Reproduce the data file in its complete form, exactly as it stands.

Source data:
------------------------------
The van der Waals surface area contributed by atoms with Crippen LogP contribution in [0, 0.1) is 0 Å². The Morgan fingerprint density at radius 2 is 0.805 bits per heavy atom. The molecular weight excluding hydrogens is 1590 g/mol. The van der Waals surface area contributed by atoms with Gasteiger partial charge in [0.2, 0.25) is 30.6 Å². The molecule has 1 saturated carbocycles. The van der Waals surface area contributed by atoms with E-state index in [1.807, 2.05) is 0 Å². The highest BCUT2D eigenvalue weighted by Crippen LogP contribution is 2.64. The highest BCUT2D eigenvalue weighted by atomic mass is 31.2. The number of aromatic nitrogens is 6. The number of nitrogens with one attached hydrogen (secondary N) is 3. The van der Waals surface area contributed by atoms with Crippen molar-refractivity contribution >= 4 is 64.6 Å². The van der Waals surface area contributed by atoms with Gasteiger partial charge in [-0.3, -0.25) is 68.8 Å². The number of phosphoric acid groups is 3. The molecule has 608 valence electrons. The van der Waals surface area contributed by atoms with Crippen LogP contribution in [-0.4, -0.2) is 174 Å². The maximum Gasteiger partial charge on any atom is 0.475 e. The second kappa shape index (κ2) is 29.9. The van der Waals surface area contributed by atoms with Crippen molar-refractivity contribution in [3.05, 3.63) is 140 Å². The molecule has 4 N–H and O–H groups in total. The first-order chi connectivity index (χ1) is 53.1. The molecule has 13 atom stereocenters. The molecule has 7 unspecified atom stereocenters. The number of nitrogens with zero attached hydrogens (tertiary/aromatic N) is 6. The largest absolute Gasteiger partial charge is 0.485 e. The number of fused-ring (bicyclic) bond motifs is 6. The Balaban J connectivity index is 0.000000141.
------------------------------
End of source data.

The van der Waals surface area contributed by atoms with Crippen LogP contribution in [0, 0.1) is 0 Å². The Morgan fingerprint density at radius 2 is 0.805 bits per heavy atom. The molecular weight excluding hydrogens is 1590 g/mol. The van der Waals surface area contributed by atoms with Gasteiger partial charge in [0.2, 0.25) is 30.6 Å². The molecule has 1 saturated carbocycles. The van der Waals surface area contributed by atoms with E-state index in [1.807, 2.05) is 0 Å². The highest BCUT2D eigenvalue weighted by Crippen LogP contribution is 2.64. The highest BCUT2D eigenvalue weighted by atomic mass is 31.2. The number of aromatic nitrogens is 6. The number of nitrogens with one attached hydrogen (secondary N) is 3. The van der Waals surface area contributed by atoms with Crippen molar-refractivity contribution >= 4 is 64.6 Å². The van der Waals surface area contributed by atoms with Gasteiger partial charge in [-0.3, -0.25) is 68.8 Å². The number of phosphoric acid groups is 3. The molecule has 608 valence electrons. The van der Waals surface area contributed by atoms with Crippen LogP contribution in [-0.4, -0.2) is 174 Å². The maximum Gasteiger partial charge on any atom is 0.475 e. The second kappa shape index (κ2) is 29.9. The van der Waals surface area contributed by atoms with Crippen molar-refractivity contribution in [3.05, 3.63) is 140 Å². The molecule has 4 N–H and O–H groups in total. The first-order chi connectivity index (χ1) is 53.1. The molecule has 13 atom stereocenters. The molecule has 7 unspecified atom stereocenters. The number of nitrogens with zero attached hydrogens (tertiary/aromatic N) is 6. The largest absolute Gasteiger partial charge is 0.485 e. The number of fused-ring (bicyclic) bond motifs is 6. The Balaban J connectivity index is 0.000000141.